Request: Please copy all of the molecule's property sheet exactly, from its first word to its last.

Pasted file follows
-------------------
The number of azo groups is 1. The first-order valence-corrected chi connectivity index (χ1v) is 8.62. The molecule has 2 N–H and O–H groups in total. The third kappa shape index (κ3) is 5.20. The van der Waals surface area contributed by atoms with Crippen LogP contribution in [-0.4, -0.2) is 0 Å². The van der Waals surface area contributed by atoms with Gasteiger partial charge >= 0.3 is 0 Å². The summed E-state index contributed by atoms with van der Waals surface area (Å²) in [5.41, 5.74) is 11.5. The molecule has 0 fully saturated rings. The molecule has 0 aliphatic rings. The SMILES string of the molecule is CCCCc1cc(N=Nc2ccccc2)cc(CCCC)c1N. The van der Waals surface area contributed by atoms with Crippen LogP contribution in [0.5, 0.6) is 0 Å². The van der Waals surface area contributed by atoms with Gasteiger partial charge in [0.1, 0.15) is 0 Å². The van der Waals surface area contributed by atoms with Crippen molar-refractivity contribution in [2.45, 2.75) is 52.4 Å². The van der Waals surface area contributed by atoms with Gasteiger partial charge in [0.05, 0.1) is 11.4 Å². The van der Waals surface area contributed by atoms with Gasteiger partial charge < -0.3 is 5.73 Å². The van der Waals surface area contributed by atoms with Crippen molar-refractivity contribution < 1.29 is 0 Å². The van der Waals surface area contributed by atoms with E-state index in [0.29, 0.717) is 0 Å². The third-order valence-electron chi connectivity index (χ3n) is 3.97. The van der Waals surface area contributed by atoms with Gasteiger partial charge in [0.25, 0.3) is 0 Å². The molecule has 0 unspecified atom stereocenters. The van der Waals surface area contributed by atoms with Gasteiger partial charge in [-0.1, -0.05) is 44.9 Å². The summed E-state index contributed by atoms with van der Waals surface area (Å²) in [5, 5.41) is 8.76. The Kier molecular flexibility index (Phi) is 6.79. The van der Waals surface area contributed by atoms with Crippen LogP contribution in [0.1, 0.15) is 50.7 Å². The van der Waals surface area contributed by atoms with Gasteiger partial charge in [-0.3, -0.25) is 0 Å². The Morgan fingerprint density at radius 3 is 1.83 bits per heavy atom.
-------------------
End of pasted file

The number of azo groups is 1. The first-order valence-corrected chi connectivity index (χ1v) is 8.62. The molecule has 2 N–H and O–H groups in total. The third kappa shape index (κ3) is 5.20. The van der Waals surface area contributed by atoms with Crippen LogP contribution in [-0.4, -0.2) is 0 Å². The van der Waals surface area contributed by atoms with Gasteiger partial charge >= 0.3 is 0 Å². The summed E-state index contributed by atoms with van der Waals surface area (Å²) in [5.41, 5.74) is 11.5. The molecule has 0 fully saturated rings. The molecule has 0 aliphatic rings. The SMILES string of the molecule is CCCCc1cc(N=Nc2ccccc2)cc(CCCC)c1N. The van der Waals surface area contributed by atoms with Crippen LogP contribution in [0.5, 0.6) is 0 Å². The van der Waals surface area contributed by atoms with Gasteiger partial charge in [0.1, 0.15) is 0 Å². The van der Waals surface area contributed by atoms with Crippen molar-refractivity contribution in [2.45, 2.75) is 52.4 Å². The van der Waals surface area contributed by atoms with Gasteiger partial charge in [0.05, 0.1) is 11.4 Å². The van der Waals surface area contributed by atoms with Gasteiger partial charge < -0.3 is 5.73 Å². The van der Waals surface area contributed by atoms with Crippen molar-refractivity contribution < 1.29 is 0 Å². The van der Waals surface area contributed by atoms with E-state index in [0.29, 0.717) is 0 Å². The third-order valence-electron chi connectivity index (χ3n) is 3.97. The van der Waals surface area contributed by atoms with Gasteiger partial charge in [0.25, 0.3) is 0 Å². The molecule has 0 unspecified atom stereocenters. The van der Waals surface area contributed by atoms with Gasteiger partial charge in [-0.1, -0.05) is 44.9 Å². The summed E-state index contributed by atoms with van der Waals surface area (Å²) in [5, 5.41) is 8.76. The Kier molecular flexibility index (Phi) is 6.79. The van der Waals surface area contributed by atoms with Crippen LogP contribution in [0.1, 0.15) is 50.7 Å². The van der Waals surface area contributed by atoms with Gasteiger partial charge in [-0.3, -0.25) is 0 Å². The Morgan fingerprint density at radius 3 is 1.83 bits per heavy atom.